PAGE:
In early December 2011, CDRH director Jeffrey Shuren, MD, while giving a keynote presentation at the LifeScience Alley Conference in Minneapolis titled "Regulatory Science—Reducing the Cost and Time to Market Through Scientific Innovations." Bill Betten, senior technical advisor of UBM TechInsights shares his notes from the presentation here:
- In addition to acknowledging Minnesota’s long history of medical device development and large number of medical companies located in the state, one of Shuren’s purposes in attending the conference was to announce that a Memo of Understanding (MOU) had been signed between CDRH and Life Science Alley. The MOU formalizes interactions that had been occurring between LifeScience Alley and CDRH for more than a year regarding the advancement of regulatory science. The MOU recognizes that CDRH and LifeScience Alley, which represents the industrial and academic medical technology community sectors, have shared interests in further developing regulatory science for medical devices and in enhancing the understanding of the safety, effectiveness, quality, and performance of medical devices. It also forms the basis for the development of scientific and intellectual collaborations, outreach, and educational initiatives among the FDA, LifeScience Alley, the University of Minnesota, the medical device community and eventually other partners across the country.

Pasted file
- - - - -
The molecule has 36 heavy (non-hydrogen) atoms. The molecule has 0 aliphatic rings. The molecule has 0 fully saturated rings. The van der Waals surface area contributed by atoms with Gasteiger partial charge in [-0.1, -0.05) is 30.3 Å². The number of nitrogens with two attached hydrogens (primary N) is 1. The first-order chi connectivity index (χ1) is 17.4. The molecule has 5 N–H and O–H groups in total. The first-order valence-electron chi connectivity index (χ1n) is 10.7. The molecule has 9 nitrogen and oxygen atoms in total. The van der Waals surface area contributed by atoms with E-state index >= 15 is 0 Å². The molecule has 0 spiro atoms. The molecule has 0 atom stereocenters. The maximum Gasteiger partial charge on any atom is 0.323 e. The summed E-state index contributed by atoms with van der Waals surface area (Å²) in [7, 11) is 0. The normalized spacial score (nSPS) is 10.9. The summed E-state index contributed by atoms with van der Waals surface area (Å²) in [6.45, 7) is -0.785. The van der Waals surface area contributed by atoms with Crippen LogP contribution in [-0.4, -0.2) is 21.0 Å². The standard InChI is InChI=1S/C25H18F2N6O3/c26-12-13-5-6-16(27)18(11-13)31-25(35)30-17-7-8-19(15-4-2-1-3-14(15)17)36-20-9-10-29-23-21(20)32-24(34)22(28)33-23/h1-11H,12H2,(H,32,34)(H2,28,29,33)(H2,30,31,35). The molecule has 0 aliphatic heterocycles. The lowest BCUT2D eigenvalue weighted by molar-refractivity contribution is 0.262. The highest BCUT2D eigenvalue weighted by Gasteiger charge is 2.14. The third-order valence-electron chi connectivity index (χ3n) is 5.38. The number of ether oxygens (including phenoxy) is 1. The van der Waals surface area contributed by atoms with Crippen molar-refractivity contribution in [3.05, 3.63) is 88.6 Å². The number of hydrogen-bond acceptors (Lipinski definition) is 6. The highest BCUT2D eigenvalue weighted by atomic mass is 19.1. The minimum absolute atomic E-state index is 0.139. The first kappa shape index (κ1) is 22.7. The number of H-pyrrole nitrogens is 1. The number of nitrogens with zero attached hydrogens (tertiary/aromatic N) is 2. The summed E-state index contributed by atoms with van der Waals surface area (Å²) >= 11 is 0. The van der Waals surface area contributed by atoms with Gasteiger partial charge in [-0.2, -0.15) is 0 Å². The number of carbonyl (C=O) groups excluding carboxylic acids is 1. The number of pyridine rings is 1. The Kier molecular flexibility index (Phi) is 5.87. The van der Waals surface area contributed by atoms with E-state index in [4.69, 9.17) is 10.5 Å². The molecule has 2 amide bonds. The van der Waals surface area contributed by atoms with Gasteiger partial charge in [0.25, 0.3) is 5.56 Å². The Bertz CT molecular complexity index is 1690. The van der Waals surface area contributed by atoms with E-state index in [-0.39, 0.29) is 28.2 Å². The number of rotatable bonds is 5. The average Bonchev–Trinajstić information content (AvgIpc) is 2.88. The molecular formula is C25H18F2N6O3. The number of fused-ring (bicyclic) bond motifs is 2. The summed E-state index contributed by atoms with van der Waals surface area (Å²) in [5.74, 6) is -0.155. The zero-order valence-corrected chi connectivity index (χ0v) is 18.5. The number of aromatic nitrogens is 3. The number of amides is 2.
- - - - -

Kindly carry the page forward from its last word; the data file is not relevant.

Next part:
- This MOU was focused around regulatory science. An interesting definition of it was provided and provides a stark contrast to the criticism that the FDA has been under. The definition said that regulatory science provides the tools, standards, and approaches needed to evaluate the safety, effectiveness, performance, and quality of medical products. It was also suggested that this benefits patients by speeding the rate of important technologies reaching market and reducing time and resources needed for device development, assessment, and review. The definition is hard to argue with. However, the impact of the FDA on these issues was the subject of much of the rest of the talk.
- Much of Shuren’s presentation related to the issues related to the FDA’s pace of regulatory approvals, a topic about which much has been written recently so I won’t dwell on it at this time. However, as a former VP of Engineering for a medical device company, I can say that even relatively routine 30-day submissions were frustrating, often with questions coming back from the FDA examiner on day 29. In addition, training and knowledge of the examiners with regard to the subjects they were being asked to review were often an issue as many of the questions were not representative of someone with a knowledge of the particular space. Shuren has been on the defensive on these issues for some time.